April 6, 2003
wordplay
The New Indian Express on Sunday

Shreekumar Varma

Dr Suriya was one of the architects of a premier medical institution in the country. He was at the peak of his career, sought after by patients and colleagues alike, and generally considered an authority on his subject. It was an honour to get him to speak at seminars and conferences. His expertise was recognised all over the world. One fine day, at the peak of his career, he walked out on his job and the institution he helped build, and disappeared into relative anonymity in the Pondicherry ashram.

Why? It was a question on everyone’s lips. Had he been under too much pressure? Did he receive a call from above? How would he keep his family happy under such austere conditions? I heard from my uncle, who was his colleague, that he had grown disgusted with the medical system and its repressive atmosphere and had finally broken out of its shell. It takes a lot of courage, my uncle said. But Dr Suriya (name unchanged) had a lot of that. He had done what others could only fantasise about.

I visited Dr Suriya and his family at the ashram along with my uncle. We drove down to Pondicherry from Chennai on a day that was heavy with storm and thunder. It was dinner-time when we reached his house after a difficult drive. His wife, a kindly lady, served us food and then proceeded to bring us endless cups of tea as the good doctor kept the night alive with his tales. “I’ve never seen him so happy and alive,” my uncle told me later.

In the new environment, he had taken to painting, meditating and writing poetry in addition to seeing patients. He spent simple quality time with his family. He spoke that night with great enthusiasm, his eyes glowing like a little child on his first visit to the mighty ocean. When we finally went to bed it was only because we were so tired and sleepy that we would have collapsed in the living room if we hadn’t. We woke up next morning to a strange new sound. The ripple of water, a regular rhythm like that of someone paddling through a stream. The rain had stopped and the sun was out. What on earth was happening? We went out to investigate.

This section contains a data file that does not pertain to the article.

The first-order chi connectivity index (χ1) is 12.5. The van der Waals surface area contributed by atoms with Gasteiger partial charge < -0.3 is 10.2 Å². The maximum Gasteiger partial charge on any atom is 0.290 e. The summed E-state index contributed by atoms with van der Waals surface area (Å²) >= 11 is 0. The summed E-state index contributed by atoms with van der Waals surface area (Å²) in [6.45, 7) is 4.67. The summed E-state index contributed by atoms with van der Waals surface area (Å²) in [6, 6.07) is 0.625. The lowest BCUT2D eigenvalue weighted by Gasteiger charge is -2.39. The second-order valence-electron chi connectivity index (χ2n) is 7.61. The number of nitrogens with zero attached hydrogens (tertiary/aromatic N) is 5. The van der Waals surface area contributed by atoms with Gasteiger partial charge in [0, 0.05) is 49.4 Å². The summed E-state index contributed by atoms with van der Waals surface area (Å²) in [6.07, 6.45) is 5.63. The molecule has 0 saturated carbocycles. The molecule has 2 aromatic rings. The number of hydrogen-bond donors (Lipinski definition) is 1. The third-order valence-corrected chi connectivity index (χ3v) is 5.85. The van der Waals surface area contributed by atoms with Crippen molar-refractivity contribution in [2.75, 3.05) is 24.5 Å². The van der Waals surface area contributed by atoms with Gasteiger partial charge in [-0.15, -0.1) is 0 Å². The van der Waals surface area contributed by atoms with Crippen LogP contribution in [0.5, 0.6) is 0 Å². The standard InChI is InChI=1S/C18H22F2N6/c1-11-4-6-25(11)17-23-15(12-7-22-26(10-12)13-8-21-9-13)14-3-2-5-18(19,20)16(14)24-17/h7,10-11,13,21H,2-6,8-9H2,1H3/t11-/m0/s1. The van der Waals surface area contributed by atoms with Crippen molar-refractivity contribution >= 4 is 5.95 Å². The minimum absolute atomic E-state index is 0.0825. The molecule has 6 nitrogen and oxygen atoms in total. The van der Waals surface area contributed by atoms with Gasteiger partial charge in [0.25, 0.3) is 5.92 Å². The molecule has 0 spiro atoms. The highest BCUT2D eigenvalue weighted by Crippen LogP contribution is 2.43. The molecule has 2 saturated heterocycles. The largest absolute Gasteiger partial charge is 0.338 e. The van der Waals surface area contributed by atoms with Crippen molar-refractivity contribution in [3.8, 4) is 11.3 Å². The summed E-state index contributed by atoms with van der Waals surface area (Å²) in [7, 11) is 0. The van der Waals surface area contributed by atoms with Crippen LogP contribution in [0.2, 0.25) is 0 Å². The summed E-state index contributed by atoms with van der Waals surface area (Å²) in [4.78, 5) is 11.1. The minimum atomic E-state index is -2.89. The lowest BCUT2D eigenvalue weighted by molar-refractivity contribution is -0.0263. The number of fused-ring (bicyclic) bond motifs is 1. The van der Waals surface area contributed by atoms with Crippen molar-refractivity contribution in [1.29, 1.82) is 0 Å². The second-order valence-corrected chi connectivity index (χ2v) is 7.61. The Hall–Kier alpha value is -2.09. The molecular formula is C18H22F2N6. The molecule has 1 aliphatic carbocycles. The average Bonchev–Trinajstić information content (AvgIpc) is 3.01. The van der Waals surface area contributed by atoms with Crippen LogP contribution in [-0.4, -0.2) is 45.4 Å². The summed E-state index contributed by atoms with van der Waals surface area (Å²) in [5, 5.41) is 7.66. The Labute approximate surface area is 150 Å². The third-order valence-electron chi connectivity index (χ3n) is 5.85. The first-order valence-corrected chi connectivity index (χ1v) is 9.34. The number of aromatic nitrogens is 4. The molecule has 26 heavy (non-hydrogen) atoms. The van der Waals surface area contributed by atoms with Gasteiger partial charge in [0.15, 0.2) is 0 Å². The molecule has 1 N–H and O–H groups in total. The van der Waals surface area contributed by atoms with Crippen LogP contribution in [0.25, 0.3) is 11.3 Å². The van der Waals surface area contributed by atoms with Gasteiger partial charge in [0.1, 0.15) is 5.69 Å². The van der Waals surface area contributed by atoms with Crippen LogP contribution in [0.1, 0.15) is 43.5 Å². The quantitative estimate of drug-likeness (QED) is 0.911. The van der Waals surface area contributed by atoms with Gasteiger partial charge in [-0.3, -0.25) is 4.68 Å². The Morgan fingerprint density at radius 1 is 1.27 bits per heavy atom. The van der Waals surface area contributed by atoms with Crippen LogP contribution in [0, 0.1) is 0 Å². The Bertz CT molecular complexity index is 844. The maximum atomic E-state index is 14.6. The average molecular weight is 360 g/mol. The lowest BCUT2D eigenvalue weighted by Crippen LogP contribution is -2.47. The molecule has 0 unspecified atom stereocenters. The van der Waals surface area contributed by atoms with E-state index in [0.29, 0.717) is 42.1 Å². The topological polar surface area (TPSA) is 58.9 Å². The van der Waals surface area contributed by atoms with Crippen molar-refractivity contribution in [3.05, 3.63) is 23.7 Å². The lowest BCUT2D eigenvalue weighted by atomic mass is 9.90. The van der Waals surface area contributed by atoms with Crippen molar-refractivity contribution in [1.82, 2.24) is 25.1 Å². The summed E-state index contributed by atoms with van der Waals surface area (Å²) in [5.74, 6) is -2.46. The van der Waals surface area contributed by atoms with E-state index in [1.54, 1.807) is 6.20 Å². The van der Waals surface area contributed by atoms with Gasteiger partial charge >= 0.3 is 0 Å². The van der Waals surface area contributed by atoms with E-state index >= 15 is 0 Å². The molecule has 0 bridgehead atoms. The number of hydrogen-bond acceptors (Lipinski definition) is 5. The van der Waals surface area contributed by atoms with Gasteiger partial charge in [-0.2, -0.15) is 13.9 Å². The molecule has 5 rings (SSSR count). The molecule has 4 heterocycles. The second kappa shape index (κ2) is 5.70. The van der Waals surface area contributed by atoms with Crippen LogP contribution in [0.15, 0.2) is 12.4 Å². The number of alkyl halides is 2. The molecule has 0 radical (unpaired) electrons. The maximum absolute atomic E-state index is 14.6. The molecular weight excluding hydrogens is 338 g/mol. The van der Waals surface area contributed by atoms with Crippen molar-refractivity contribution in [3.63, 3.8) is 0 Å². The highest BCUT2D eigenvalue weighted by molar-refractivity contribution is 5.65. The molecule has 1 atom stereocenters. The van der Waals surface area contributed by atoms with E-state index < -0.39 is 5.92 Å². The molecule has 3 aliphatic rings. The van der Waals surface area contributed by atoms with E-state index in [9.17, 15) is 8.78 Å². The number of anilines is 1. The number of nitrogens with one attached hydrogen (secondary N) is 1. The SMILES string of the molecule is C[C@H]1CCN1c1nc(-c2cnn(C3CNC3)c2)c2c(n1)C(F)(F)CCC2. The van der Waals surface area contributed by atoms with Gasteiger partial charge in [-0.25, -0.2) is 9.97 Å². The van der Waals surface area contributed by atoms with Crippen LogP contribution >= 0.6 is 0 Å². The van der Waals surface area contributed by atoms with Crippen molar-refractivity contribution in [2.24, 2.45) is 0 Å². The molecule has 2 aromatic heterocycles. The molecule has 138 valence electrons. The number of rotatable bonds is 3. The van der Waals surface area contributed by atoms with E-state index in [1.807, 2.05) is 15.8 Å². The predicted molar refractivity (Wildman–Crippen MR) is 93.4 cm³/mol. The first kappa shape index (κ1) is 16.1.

We came upon an unusual scene. The front room was a pool of rainwater that had lashed in the previous night. The doctor and his daughter, who was my friend, were seated in chairs, baling out the water using mugs and buckets. When they spotted my uncle and me standing in sleepy surprise, they waved cheerily and called out, “Come on, join us!”

I learnt a valuable lesson that day. From the ashes of luxury and high-profile living. From watching the joy of a down-to-earth life with its own hotline to creativity.

During the course of an interview last year I was asked two sets of questions: one, when does your muse strike, do you have to wait for it to strike; and two, how can you teach creative writing to your students, can such things really be taught?

My cousin, steeped in the routine of a factory, handling nuts, screws and bolts and then graduating to bigger things, found himself facing a sudden roadblock when global financial markets began to flounder. He was in the fag end of his forties. Having spare time on his hands, he started drawing. His charcoal and pencil portraits were so good that he was soon winning prizes on the Net in competition with thousands of artists all over the world. At around the same time, his father, who used to paint when he was younger, rediscovered art in his eighties. Now he is in full bloom, adding more and more colour to his life.